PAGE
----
PhD Defense Seminar cum Oral Examination
Bridging in situ and ex situ conservation with genomics and stakeholder management: case studies of the Southern River Terrapin (Batagur affinis) and the Burmese Roofed Turtle (Batagur trivittata)
Speaker: Cilingir Fatma Gozde (Graduate Student Dept.of Biological Sciences, NUS)
Date: 8 December 2017, Friday
Venue: Seminar Room 1 (S2 Level 4 #04-14)
Supervisor: Asst Prof Rheindt, Frank E
Abstract – Turtles are one of the most endangered vertebrates suffering from the effects of human-caused extinction wave currently underway. Batagur affinis and Batagur trivittata are among the World’s 25 most endangered freshwater turtle species. The major portion of B. affinis is currently found in the Peninsular Malaysia. The only remnant Indochinese population was found in Southern Cambodia. For more than a decade the wild eggs were collected from this population and were reared in captivity. I amplified 10 microsatellite markers, obtained >2000 Single Nucleotide Polymorphisms (SNPs) via Double Digest Restriction Associated DNA Sequencing (ddRAD-seq) and amplified two mtDNA markers aiming to determine genetic structure and diversity of this population, estimate the number of active wild breeders, to compare the performance of the traditional and the genomic markers regarding these aims.
My results showed that Indochinese portion of the species comprises of only 4 kinship groups as of 2012, and the entire offspring were sired from <10 individuals in the wild. I demonstrated an obvious decrease in genetic contributions of the breeders in the wild from 2006-2012, identified high-value breeders with the outperformance of the genomic markers against the traditional ones and genetically managed the contemporary genetic stock of the species. Unlike B. affinis, only one wild population of B. trivittata remains in Myanmar. I sampled ~40% of the turtles’ remaining global population, applied ddRAD-Seq, and obtained ~1500 SNPs. Individuals fell into 5 distinct genetic clusters, four of which represented full-sib families. I inferred a low effective population size (≤10 individuals) but did not detect signs of severe inbreeding, possibly because the population bottleneck occurred recently. Two groups of 30 individuals from the captive pool that were the most genetically diverse were reintroduced to the wild, leading to an increase in the number of fertile eggs (n=27) in the wild. Another 25 individuals, selected based on the same criteria, were transferred to the Singapore Zoo as an assurance colony. Obviously, the biological extinction of B. trivittata will be achieved by in situ and ex situ conservation efforts, should they be combined with the support of local people.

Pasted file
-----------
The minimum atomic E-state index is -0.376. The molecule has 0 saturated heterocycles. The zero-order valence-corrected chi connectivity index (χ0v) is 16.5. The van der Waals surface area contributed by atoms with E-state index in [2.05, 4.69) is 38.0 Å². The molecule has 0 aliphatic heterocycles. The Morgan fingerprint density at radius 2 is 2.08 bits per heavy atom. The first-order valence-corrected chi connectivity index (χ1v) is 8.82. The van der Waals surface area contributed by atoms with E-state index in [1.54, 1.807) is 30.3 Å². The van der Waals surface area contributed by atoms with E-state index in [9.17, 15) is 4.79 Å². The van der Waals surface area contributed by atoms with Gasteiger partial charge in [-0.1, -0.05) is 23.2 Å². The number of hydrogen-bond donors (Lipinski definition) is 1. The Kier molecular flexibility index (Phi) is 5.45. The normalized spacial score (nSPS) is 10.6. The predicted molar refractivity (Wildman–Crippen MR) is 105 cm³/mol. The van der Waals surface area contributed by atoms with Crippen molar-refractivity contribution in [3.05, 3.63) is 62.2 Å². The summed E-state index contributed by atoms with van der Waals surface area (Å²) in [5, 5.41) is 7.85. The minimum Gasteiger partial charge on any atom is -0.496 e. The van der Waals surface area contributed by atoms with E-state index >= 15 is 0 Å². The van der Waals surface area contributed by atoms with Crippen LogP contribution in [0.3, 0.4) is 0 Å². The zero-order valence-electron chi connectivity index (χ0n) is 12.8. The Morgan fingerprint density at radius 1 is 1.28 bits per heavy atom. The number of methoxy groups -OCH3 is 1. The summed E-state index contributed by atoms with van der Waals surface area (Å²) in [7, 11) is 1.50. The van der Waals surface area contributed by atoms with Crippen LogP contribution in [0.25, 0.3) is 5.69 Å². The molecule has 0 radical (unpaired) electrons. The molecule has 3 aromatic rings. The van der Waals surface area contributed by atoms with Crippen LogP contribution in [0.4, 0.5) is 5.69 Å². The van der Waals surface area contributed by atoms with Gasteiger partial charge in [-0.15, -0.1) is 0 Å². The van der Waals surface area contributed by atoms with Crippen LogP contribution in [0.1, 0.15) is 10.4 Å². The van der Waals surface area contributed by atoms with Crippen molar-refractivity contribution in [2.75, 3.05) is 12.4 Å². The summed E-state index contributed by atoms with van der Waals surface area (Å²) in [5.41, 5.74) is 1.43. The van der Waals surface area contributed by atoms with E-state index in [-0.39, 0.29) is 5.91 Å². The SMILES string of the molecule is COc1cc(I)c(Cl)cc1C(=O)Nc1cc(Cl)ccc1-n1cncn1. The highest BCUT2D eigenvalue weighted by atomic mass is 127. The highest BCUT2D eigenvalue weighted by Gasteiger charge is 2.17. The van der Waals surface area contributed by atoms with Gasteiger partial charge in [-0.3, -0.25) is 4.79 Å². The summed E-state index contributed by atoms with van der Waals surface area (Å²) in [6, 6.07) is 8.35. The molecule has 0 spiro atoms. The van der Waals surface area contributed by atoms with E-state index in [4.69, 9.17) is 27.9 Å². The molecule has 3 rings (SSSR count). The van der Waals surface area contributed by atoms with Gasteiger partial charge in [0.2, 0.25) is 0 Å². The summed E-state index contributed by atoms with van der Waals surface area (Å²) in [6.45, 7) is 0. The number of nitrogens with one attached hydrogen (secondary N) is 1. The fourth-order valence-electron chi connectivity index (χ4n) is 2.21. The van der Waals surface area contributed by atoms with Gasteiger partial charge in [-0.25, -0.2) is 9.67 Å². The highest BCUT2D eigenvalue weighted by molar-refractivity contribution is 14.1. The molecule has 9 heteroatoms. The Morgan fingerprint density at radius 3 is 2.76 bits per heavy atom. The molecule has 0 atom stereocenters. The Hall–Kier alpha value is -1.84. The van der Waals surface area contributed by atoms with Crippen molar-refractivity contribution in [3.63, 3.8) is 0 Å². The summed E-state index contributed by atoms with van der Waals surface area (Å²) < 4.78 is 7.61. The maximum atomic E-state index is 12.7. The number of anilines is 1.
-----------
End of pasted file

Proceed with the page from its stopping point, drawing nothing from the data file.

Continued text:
Accordingly, I visited 29 villages located along the upper Chindwin River, where the wild population of B. trivittata occurs. I conducted semi-structured surveys designed to examine local perceptions, attitudes, and awareness towards B. trivittata conservation, and understand local patterns of turtle/egg consumption. My findings indicate that more than half of the respondents can correctly identify B. trivittata, and the majority has some sense of decline occurred >15 years ago due to collection of eggs and hunting adults. No cases of B. trivittata egg consumption in the last 10 years and no information about their sale in the local markets were reported. The majority are willing to contribute toward turtle conservation, and 95% do not think that turtle conservation efforts restrict their daily lives. Therefore, I concluded that there is no significant cost for local people to oppose B. trivittata conservation.
I believe that this study is a great example of how academic study may translate into actual conservation efforts supported by local people. This multi-disciplinary approach promises to enhance current conservation practices of the other endangered turtles and guide future conservation efforts for other endangered species.”
All are welcome